Cranberries are close relatives to the beloved blueberry. Horses are allowed blueberries because they are full of nutrients, so can horses eat cranberries and benefit from them too? Read on to find out whether cranberries can be fed to horses.
Can Horses Eat Cranberries?
Yes, horses can eat cranberries. They are perfectly safe for horses to eat because they are not poisonous and they’re actually very healthy for your equine friend.
However, cranberries are very sharp and the taste can put some horses off. Some equines will happily eat a few cranberries given to them, while others may take a bite and spit it back out, finding them too tart to be a real snack.
You shouldn’t allow your horse to eat tons of cranberries because it can make them sick. These treats are quite acidic, so eating lots of them can lead to stomach upset, vomiting, or diarrhea. Most fruits and vegetables can make a horse unwell if they eat too much of it, so remember moderation is the key for a healthy and happy horse.
Can Horses Eat Dried Cranberries?
Dried cranberries are non-poisonous and perfectly safe for horses to eat just don’t overfeed them. Some dried cranberries may be sweetened, which can negate all the good stuff the berry has. The extra sugar is no good for your equine friend.
You should never give mixed berries and nuts to your horse because they may contain other toxic dried fruits.
If you’ve got a pack of natural dried cranberries without any additional ingredients, feel free to offer your horse a few.
Dried cranberries are, of course, more concentrated than regular cranberries. This means they still offer the same nutrients but it’s easy to eat more of them without realizing because they’re smaller. Just make sure to ensure moderation so your horse doesn’t devour loads of them and end up with an upset stomach.
Can Horses Have Cranberry Juice?
Technically speaking horses can have cranberry juice, but you will have to be careful. Most cranberry juices contain high levels of sugars and sweeteners which they’re not good for your horse and shouldn’t be included in their diet.
Cranberry juice is not as good as a whole cranberries because it is missing some of the goodness that are in the fruit. Firstly, there’s no skin so there’s almost no fiber and many of the polyphenols and antioxidants are missing. This is because the juice is sieved and strained to get anything that is not liquid out.
Speaking of sweeteners, don’t feed your horse any cranberry juice with unnamed sweeteners. Because one common sweetener, xylitol, is highly poisonous to horses. So if there’s any risk it’s in the carton, so do not give it to your horse. Many juices that don’t contain added sugar do contain sweeteners, so be aware and always check the label.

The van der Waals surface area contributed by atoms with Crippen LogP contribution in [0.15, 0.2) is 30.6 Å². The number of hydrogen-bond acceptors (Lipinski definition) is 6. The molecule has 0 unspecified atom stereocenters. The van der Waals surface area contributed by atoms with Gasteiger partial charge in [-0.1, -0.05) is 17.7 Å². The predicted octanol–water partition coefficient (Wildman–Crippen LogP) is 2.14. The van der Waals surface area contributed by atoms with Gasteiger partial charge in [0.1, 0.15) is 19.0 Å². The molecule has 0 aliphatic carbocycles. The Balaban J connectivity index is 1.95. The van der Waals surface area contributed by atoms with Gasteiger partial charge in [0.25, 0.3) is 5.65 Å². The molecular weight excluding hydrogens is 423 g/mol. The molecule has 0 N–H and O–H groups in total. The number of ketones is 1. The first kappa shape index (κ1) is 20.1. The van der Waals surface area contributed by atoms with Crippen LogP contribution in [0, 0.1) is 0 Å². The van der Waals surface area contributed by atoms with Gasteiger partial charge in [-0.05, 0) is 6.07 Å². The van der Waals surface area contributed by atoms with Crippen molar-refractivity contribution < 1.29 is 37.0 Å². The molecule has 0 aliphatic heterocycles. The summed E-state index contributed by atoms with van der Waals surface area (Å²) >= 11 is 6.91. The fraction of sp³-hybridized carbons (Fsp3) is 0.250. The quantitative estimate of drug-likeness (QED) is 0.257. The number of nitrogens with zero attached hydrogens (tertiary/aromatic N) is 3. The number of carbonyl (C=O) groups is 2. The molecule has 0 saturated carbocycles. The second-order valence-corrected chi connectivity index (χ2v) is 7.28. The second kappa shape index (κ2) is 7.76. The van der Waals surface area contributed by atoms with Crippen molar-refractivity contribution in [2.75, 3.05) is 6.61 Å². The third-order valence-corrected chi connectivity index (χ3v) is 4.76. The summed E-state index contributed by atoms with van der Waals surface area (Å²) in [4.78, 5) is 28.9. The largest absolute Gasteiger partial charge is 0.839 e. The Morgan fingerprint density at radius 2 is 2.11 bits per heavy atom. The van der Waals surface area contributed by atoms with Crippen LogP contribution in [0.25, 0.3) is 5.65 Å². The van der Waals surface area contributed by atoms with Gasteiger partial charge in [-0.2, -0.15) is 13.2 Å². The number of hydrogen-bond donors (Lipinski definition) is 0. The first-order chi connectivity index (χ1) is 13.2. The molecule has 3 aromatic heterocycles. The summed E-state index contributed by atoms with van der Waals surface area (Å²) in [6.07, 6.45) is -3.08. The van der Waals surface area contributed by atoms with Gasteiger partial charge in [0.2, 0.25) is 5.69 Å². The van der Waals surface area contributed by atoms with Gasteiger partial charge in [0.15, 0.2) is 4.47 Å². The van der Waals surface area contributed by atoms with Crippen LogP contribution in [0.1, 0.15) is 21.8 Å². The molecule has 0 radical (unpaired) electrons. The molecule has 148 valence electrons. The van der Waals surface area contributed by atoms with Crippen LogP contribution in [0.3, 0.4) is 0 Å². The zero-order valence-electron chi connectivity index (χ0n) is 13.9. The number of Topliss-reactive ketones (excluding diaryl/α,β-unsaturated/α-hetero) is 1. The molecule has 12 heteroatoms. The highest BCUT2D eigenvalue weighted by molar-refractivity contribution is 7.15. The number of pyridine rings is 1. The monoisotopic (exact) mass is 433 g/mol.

Are Cranberries Good for Horses?
Yes, cranberries are good for horses because there’s nothing poisonous or “bad” in those berries, instead there’s plenty of goodness.
Cranberries are excellent antioxidants due to containing high levels of vitamin E and C. These are important for a healthy skin and bones and also help in reducing inflammation and combating cell damage, which help prevent the risk of cancer. Cranberries also have manganese, a mineral that acts like an antioxidant sidekick and improves their function. It’s also vital for your horse’s metabolism, such as enzyme production and allowing their body to use carbs and proteins correctly.
Research also found that cranberries can help increase the digestibility of a horse’s diet. In other words, eating cranberries my help some horses to absorb more nutrients from their food. It’s believed that cranberries do improve a horse’s intestinal function.
Studies of cranberry extract fed to mice found that it has benefited them in many different ways, ranging from reducing intestinal inflammation to decreasing visceral fat, and improving insulin sensitivity. From this, it’s possible that cranberries could help reduce the risk of diseases such as diabetes and heart disease.
Recap: Can Horses Eat Cranberries?
Yes, horses can eat cranberries. Berries are highly nutritious for your equine friend. Depending on your horse’s specific taste, they may not enjoy their tart taste on their own. Horses can also eat dried cranberries but you should ensure they are unsweetened and don’t contain other dried fruits that may be poisonous to horses.
Cranberry juice and sauce may be safe for horses to eat. However, they may some contain additional ingredients, such as sugar and sweeteners. These ingredients aren’t good for your equine, so it’s best not to feed them to your horse.
If you want your horse to benefit from these berries, it’s best to offer them whole or unsweetened dried cranberries.